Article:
Defections hit Tokyo operations

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Financial Editor,

Barings' new Dutch owner was trying to rally staff morale yesterday as the first mass defections devastated the merchant bank's Tokyo operations.

There were also growing reports from rival asset management houses that they have been approached by fund managers looking to switch their investments away from Barings.

Smith New Court, the stock broker, announced yesterday it has hired a team of 11 research analysts in Japanese stocks from Barings' Tokyo office. The announcement came just a day after ING, the Dutch financial giant, finalised its £660mn purchase of Barings. The poached research team was reputed to be one of the best foreign analyst operations in Tokyo.

In an effort to prevent just these haemorrhages, ING had pledged to pay nearly all staff bonuses for 1994, totalling some £95m.

Although only published yesterday, the stockbroker's announcement was dated 5 March, indicating the poaching was done before the ING purchase. The 11 departures are the first mass defections since Barings collapsed into administration with huge losses from derivatives speculation 10 days ago. From that moment headhunters have been circling the bank. Smith New Court only received a full licence on Monday to operate on the Tokyo and Osaka exchanges.

In a frantic rush to put an end to the hiatus at Barings ever since its activities were frozen by administration, lawyers from ING were working with the administrators Ernst and Young late last night to settle the details of the purchase in time for Barings to resume full operations when the Far Eastern markets opened at midnight London time.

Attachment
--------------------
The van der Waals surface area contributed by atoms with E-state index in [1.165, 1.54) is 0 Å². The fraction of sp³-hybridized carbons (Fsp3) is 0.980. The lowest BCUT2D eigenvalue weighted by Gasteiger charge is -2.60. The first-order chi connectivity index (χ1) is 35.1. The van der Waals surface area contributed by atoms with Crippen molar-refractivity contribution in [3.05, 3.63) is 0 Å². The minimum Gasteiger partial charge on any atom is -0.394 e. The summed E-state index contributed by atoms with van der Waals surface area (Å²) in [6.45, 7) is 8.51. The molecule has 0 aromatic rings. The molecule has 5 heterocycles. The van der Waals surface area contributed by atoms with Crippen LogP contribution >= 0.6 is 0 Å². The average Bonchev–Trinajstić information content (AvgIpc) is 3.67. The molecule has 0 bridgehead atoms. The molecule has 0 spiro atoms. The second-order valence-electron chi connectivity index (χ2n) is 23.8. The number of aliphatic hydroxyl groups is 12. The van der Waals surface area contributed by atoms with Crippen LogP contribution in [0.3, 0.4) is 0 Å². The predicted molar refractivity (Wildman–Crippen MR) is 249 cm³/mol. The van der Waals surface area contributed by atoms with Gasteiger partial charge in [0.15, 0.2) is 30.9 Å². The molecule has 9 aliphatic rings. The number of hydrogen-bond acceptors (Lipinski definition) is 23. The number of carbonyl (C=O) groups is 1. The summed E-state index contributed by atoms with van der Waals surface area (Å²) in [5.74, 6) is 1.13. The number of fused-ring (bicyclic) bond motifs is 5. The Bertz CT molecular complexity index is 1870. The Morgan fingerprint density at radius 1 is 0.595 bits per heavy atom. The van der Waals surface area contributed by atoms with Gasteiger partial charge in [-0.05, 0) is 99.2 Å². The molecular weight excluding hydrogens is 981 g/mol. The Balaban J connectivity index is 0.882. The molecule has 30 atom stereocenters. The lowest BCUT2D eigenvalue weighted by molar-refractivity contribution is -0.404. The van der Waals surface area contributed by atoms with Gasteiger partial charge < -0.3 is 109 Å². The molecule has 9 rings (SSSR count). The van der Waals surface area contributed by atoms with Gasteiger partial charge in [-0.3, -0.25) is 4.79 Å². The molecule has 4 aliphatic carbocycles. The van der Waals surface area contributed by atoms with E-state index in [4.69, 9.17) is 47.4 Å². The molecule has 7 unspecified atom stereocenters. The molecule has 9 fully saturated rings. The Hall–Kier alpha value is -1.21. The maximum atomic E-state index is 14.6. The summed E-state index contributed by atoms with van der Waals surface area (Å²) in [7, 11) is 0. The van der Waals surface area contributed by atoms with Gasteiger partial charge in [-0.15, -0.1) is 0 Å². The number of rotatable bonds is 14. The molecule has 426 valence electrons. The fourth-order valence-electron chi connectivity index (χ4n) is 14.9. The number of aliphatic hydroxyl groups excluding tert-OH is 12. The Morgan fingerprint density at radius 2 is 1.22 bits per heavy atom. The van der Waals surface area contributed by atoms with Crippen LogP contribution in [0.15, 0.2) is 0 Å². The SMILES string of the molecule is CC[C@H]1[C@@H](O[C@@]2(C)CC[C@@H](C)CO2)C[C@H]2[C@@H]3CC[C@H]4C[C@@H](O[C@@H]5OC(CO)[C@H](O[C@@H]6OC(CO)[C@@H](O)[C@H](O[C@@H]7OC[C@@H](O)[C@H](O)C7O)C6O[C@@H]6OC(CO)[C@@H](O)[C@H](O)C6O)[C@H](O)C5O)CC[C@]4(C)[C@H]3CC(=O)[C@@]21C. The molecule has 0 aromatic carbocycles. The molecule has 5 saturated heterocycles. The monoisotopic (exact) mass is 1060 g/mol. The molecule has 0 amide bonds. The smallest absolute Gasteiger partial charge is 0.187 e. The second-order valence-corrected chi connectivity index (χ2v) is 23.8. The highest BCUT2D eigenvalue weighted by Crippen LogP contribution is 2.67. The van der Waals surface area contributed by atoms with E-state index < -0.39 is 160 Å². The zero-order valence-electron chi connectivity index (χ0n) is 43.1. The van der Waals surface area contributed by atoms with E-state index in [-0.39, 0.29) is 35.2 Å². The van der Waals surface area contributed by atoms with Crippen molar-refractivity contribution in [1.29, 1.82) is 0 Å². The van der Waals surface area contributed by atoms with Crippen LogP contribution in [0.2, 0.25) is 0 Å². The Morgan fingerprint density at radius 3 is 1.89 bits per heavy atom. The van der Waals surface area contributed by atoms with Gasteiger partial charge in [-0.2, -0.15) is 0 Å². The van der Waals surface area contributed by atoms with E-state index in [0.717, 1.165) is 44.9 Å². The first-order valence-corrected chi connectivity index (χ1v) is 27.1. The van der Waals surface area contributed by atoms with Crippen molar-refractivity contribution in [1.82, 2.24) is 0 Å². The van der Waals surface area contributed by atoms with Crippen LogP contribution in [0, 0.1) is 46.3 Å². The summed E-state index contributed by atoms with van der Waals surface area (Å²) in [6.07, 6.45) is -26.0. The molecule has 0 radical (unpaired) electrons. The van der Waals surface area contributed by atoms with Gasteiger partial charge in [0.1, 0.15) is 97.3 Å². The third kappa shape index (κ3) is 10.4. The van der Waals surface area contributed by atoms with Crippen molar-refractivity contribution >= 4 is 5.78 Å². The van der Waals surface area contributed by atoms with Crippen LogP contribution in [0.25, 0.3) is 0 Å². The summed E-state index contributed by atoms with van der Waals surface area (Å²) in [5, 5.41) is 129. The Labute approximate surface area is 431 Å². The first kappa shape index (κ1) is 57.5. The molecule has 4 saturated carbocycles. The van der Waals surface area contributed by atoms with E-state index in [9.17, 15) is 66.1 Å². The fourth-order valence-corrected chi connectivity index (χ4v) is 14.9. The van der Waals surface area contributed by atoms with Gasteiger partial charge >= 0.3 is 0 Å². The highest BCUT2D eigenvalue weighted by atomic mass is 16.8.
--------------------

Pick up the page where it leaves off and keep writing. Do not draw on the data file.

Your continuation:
ING said Barings Futures operations in Tokyo and Osaka will resume trading, but the Singapore office, where Nick Leeson conducted his disastrous speculation, will remain closed for the time being.

IBCA, the European credit rating agency, confirmed its A1+ short, and AA long term rating of ING following the purchase of Barings.

The agency expected the acquisition to have only a minor effect on ING's capital ratios, saying it appears to complement the Dutch bank's existing activities.

Holders of bonds in Baring plc, the holding company excluded from the ING purchase, continued yesterday to protest. Holders of £100m in subordinated perpetual bonds issued by Barings plc in January 1994 said they feared losing all their investment, despite an offer by ING to pay 5 per cent.

ABN Amro, which arranged the bond issue, and also lost out to ING in the contest to buy Barings, was last night angry at the treatment of the bondholders.